In the early 19th century, firefighting in New York was done by an assortment of volunteer groups with no centralized director. This hall was built as a headquarters for two of these groups—a move toward cooperation amongst competitors. Each company split the ground floor, divided into three rooms. The front room for the apparatus, the centre room for their meetings and the room in the rear for sitting and reading. The upper stories held meeting rooms and a library. The building was occupied as a fire headquarters until it relocated in 1887. The City of New York closed the station in the 1970s and it was rented as a mosque and theater company, losing much of its architectural detailing over the years. The Italianate style building, faced with Connecticut brownstone was restored close to the original design based on historic photos and converted to retail use, now housing Dolce & Gabbana.

North Easton Fire Station // 1905

In the early 20th century, the village of North Easton, Massachusetts saw large growth, in large part by the Ames Family. The town had previously had a volunteer fire station, but due to the development, a permanent fire department was needed. In 1904, Mary S. Ames (later Mrs. Louis Frothingham) donated land for the purposes of building a fire station; across from the Ames Shovel Works. The fire station, completed in 1905, remained active until 1968, when the town’s modern firehouse that could accommodate larger fire apparatus was constructed. In 1991, the former fire station became the home of the Children’s Museum in Easton, which it remains to this day.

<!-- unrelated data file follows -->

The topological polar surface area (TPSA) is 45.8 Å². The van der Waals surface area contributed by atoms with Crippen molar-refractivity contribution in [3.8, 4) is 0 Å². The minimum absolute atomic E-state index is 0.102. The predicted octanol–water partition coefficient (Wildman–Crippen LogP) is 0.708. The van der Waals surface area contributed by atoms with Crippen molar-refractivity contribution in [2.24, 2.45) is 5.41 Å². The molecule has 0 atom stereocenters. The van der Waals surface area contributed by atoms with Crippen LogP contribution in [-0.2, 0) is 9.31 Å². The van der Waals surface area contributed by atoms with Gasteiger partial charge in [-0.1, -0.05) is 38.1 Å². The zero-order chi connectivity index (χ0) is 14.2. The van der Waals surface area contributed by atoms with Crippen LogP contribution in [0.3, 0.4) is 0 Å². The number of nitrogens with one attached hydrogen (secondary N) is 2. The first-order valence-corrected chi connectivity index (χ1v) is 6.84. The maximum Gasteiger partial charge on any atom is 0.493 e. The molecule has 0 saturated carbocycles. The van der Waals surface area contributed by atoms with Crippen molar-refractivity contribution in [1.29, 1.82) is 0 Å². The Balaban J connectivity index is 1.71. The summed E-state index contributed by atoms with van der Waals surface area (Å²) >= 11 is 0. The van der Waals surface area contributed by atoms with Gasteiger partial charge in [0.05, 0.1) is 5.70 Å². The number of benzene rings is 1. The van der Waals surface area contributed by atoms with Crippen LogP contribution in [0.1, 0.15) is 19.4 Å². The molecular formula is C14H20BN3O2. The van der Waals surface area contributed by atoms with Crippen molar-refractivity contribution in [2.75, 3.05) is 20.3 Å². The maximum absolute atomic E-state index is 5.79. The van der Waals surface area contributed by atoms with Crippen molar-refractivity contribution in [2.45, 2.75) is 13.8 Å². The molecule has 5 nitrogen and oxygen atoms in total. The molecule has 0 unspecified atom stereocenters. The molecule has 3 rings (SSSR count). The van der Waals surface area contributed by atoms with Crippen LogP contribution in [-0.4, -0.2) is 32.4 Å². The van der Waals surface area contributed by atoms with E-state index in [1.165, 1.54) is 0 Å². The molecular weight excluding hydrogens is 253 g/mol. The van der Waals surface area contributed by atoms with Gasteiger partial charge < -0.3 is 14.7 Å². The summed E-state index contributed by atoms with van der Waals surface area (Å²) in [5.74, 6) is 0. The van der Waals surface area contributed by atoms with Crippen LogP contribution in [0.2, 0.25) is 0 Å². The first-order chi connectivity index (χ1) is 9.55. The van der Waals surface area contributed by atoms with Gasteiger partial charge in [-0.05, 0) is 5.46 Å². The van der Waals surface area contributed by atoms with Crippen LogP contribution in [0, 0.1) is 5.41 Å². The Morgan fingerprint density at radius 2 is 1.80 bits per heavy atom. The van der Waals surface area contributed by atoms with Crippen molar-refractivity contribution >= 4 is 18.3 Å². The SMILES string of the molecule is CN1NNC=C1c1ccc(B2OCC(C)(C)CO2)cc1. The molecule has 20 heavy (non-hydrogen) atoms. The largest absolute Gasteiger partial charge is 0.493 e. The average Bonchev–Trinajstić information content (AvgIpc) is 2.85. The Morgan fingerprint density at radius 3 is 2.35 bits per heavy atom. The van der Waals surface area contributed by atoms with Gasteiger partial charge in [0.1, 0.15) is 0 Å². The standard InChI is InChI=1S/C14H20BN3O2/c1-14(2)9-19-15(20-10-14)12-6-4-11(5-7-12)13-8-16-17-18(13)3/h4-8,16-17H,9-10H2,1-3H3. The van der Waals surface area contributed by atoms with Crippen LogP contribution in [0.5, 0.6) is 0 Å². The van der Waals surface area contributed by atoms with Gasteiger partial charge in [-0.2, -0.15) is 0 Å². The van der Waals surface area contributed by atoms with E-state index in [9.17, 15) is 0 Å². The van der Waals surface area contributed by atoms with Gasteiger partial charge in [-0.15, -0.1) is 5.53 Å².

Lower Falls Hose House No.6 // 1900

This charming little firehouse in the Lower Falls Village in Newton, MA was built in 1900 to serve the growing industrial village along the Charles River. The station was active until 1918 when a newer station was built between Lower Falls and Waban on Beacon Street to service both developing villages. By 1923, the structure was remodeled by the city and opened as a public library. The ground floor was utilized as the library, with a room in the rear was used for voting. The second floor was converted to the janitor’s apartment who maintained the space. The library moved as the cramped space was not suitable for a growing city, and the property was sold by the city to a developer in 1979 and was converted to a multi-family dwelling.

Could you live in a converted firehouse?

Narragansett Engine Company #3 // 1846

Located on Baker Street in Warren, RI, and next door to the similarly restored Federal Blues Building, the former Narragansett Engine Company Firehouse stands out as one of the most unique buildings in town. Constructed in 1846, the flushboarded two-story building features corner pilasters leading to a pedimented gable end roof. At the second floor tripartite rounded arch windows somewhat resembling a Palladian window are centered, providing an early victorian flair to the building. The structure was restored in the 1970s and now is home to the Warren Fire Museum which houses memorabilia and equipment from as early as 1802, when the Department was formed including helmets, leather fire buckets, uniforms, insignia, and photographs.. The museum even has two restored engines, “Little Button” and “Little Hero”.